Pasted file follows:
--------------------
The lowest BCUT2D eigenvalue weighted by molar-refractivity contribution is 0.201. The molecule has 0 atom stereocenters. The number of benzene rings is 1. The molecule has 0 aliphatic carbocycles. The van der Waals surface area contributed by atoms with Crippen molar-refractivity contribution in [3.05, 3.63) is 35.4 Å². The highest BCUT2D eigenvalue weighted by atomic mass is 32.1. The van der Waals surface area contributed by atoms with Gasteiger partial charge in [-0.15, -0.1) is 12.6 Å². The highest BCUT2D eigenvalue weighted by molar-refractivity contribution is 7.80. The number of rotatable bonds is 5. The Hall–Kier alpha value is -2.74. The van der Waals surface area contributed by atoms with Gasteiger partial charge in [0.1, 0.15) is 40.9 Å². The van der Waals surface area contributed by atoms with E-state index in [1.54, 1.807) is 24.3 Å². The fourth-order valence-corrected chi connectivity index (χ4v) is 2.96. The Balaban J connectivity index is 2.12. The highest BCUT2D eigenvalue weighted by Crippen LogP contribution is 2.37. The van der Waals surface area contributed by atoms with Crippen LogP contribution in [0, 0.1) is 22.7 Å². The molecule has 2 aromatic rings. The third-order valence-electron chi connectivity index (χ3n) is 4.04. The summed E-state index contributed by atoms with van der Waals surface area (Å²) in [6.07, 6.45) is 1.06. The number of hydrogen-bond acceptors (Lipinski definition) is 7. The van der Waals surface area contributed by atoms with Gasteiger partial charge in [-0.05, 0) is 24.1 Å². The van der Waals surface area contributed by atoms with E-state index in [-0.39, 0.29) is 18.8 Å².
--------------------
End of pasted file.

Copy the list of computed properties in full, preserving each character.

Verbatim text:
The lowest BCUT2D eigenvalue weighted by molar-refractivity contribution is 0.201. The molecule has 0 atom stereocenters. The number of benzene rings is 1. The molecule has 0 aliphatic carbocycles. The van der Waals surface area contributed by atoms with Crippen molar-refractivity contribution in [3.05, 3.63) is 35.4 Å². The highest BCUT2D eigenvalue weighted by atomic mass is 32.1. The van der Waals surface area contributed by atoms with Gasteiger partial charge in [-0.15, -0.1) is 12.6 Å². The highest BCUT2D eigenvalue weighted by molar-refractivity contribution is 7.80. The number of rotatable bonds is 5. The Hall–Kier alpha value is -2.74. The van der Waals surface area contributed by atoms with Gasteiger partial charge in [0.1, 0.15) is 40.9 Å². The van der Waals surface area contributed by atoms with E-state index in [1.54, 1.807) is 24.3 Å². The fourth-order valence-corrected chi connectivity index (χ4v) is 2.96. The Balaban J connectivity index is 2.12. The highest BCUT2D eigenvalue weighted by Crippen LogP contribution is 2.37. The van der Waals surface area contributed by atoms with Crippen LogP contribution in [0, 0.1) is 22.7 Å². The molecule has 2 aromatic rings. The third-order valence-electron chi connectivity index (χ3n) is 4.04. The summed E-state index contributed by atoms with van der Waals surface area (Å²) in [6.07, 6.45) is 1.06. The number of hydrogen-bond acceptors (Lipinski definition) is 7. The van der Waals surface area contributed by atoms with Gasteiger partial charge in [-0.05, 0) is 24.1 Å². The van der Waals surface area contributed by atoms with E-state index in [-0.39, 0.29) is 18.8 Å².